- Climate change concerns are better integrated into other sector policies of development co-operation (energy, transport, research and technology, water management, rural development, trade, civil society involvement, institutional support, health, gender, education, forests, fisheries, private sector development) (MS-COM)

- Concrete checklists to facilitate the consistency of projects with climate change goals are elaborated. (COM)

- A user friendly screening tool to identify GHG potential of projects at operational level is developed (COM) and is made available, within the framework of the use and implementation of the finalised Environment Integration Manual, to all Delegations and Services (COM)

- The draft Environmental Integration Manual is finalised and made operational (COM)

- The Environmental Integration Manual is effectively used (MS-COM)

- Specific training to projects' and programmes' managers is provided, on the basis of this paper and the Environmental Integration Manual (COM)

- An Environmental Help Desk to assist Commission Headquarters and Delegations and Planners is set up (COM)

- A network of expertise on climate change/MEAs/environment in Commission Headquarters and Delegations is established (COM)

- A paper summarising UNFCCC and Kyoto Protocol and other Multilateral Environmental Agreements' (MEAs) obligations is developed and distributed to all Delegations and within Headquarters (COM)

- The dialogue between the EC and the EIB is reinforced through the establishment of a working group on climate change in order to ensure that climate change is taken into consideration in the EIB's funding instruments and in the programming and implementation of its activities, in particular those related to the energy, transport and water sectors (COM-EIB)

- The implementation of this Action Plan is monitored (MS-COM)

- Sufficient resources are allocated within current budgetary and human resources frameworks at Commission (HQ & Delegations) level to ensure the full implementation of the actions assigned to the Commission in this action plan (COM)

- A specific marker system for the identification of climate change related projects based on the OECD/DAC marker system for MEAs, is introduced in the Commission Development database to facilitate the fulfilment of reporting obligations and to increase the visibility of Community actions in all international fora and partner countries (COM)

* Co-ordination and coherence

Actions:

- A Clearing house mechanism on climate change activities is set up at EU level for the studying and dissemination of information on the wide range of support provided by the Community and Member States to Partner Countries, with a view to improving co-ordination between projects and programmes which contribute to the implementation of the Framework Convention and the Kyoto Protocol and providing a basis for enhanced capacity building in developing countries (MS-COM-EEA)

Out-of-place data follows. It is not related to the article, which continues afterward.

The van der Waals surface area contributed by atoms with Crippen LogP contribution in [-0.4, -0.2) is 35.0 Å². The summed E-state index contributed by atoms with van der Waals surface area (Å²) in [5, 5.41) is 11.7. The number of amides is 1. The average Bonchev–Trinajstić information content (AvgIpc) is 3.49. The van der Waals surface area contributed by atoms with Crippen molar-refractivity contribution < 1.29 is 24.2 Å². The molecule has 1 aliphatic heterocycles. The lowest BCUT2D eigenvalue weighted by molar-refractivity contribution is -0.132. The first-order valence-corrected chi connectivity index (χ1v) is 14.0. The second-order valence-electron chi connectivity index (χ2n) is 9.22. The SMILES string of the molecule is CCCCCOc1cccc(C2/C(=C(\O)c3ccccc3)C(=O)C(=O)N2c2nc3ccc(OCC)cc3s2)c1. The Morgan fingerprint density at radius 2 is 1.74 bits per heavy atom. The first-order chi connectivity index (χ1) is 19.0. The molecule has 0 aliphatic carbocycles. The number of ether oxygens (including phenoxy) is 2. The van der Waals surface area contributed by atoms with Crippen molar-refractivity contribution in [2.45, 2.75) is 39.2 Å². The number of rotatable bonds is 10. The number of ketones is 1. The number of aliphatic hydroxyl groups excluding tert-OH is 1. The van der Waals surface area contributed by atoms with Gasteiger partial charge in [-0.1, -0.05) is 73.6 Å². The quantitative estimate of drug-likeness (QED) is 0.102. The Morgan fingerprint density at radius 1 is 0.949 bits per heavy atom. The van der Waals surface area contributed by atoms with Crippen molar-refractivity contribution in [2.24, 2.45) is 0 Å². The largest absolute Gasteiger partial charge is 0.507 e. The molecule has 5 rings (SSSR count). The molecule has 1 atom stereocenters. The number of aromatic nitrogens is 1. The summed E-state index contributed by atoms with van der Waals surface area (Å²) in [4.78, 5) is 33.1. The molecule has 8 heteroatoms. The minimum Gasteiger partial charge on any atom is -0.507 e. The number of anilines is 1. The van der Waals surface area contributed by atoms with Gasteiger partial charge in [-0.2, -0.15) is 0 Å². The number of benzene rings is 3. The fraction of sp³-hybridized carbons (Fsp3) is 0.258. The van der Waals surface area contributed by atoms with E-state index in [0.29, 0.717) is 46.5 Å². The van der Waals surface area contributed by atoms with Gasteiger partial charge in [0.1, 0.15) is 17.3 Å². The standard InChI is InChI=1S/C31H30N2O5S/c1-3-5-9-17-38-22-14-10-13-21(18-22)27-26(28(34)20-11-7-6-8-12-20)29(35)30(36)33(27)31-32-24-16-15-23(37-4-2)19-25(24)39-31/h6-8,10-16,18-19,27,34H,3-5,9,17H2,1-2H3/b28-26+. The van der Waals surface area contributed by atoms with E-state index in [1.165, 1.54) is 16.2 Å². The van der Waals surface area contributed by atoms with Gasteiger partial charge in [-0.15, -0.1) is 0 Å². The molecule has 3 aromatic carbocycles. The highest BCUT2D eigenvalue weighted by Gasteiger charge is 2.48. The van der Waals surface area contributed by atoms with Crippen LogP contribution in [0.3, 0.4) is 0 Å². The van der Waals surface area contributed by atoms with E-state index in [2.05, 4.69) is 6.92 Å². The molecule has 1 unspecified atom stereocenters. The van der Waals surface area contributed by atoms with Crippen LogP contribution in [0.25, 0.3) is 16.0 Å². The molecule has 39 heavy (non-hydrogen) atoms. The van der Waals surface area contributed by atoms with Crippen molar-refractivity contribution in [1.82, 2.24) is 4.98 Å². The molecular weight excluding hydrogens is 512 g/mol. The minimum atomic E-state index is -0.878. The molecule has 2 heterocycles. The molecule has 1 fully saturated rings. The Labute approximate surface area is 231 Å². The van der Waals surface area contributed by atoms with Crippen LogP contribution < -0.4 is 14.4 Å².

- The planning of climate change related programmes and activities in the development context is co-ordinated at Community level (from the political, technical, geographical and financial point of view) (MS-COM)

- MS and multi-stakeholder Experts Groups' meetings for the co-ordination and implementation of the recommendations contained in this Action Plan are regularly organised (COM-MS-Partner countries-Stakeholders)

- Feedback from bilateral and multilateral climate-related discussions with partner countries, is to be taken into account in the implementation of this Action Plan, to further enhance the EU's position in climate change negotiations (COM)

- Co-ordination between the EC and other multilateral donors through a better exchange of information on programmes and an increased number of co-operative activities is improved (COM-Multilateral donors)

- Synergies at EC level between various development related action plans under the different MEAs and other international initiatives (Desertification, Biodiversity, Forests, Water, etc) are examined (COM)

II. Support for adaptation

* Research on impacts, vulnerability and adaptation

Actions:

- Research on impact, vulnerability and risk assessment, including sector specific and integrated assessments [49],with particular emphasis on changes in the range of climatic variation and the frequency and severity of extreme climate events is supported (MS-COM)

[49] For example land use, land use change and forestry sectors. An integrated assessment of water resources would look into water use in a number of sectors, and how these interact.

- The improvement of tools for integrated assessment, including risk assessment, to investigate interactions between components of natural and human systems and the consequences of different policy decisions is supported (MS-COM)

- Research for the development and assessment of adaptation strategies and measures, estimation of the effectiveness and costs of adaptation options, and identification of differences in opportunities for and obstacles to adaptation in different regions, countries and populations, including methodologies to these ends, is supported (MS-COM)

- The assessment of opportunities to include scientific information on impacts, vulnerability and adaptation in decision-making processes, risk management and sustainable development initiatives is supported (MS-COM)

- Universities and research institutions of partner countries are encouraged to join European research consortia to contribute to monitoring activities, to the understanding of scientific processes and to the development of adaptation strategies (MS-COM)

* Integration of adaptation concerns into strategic frameworks and national and sectoral planning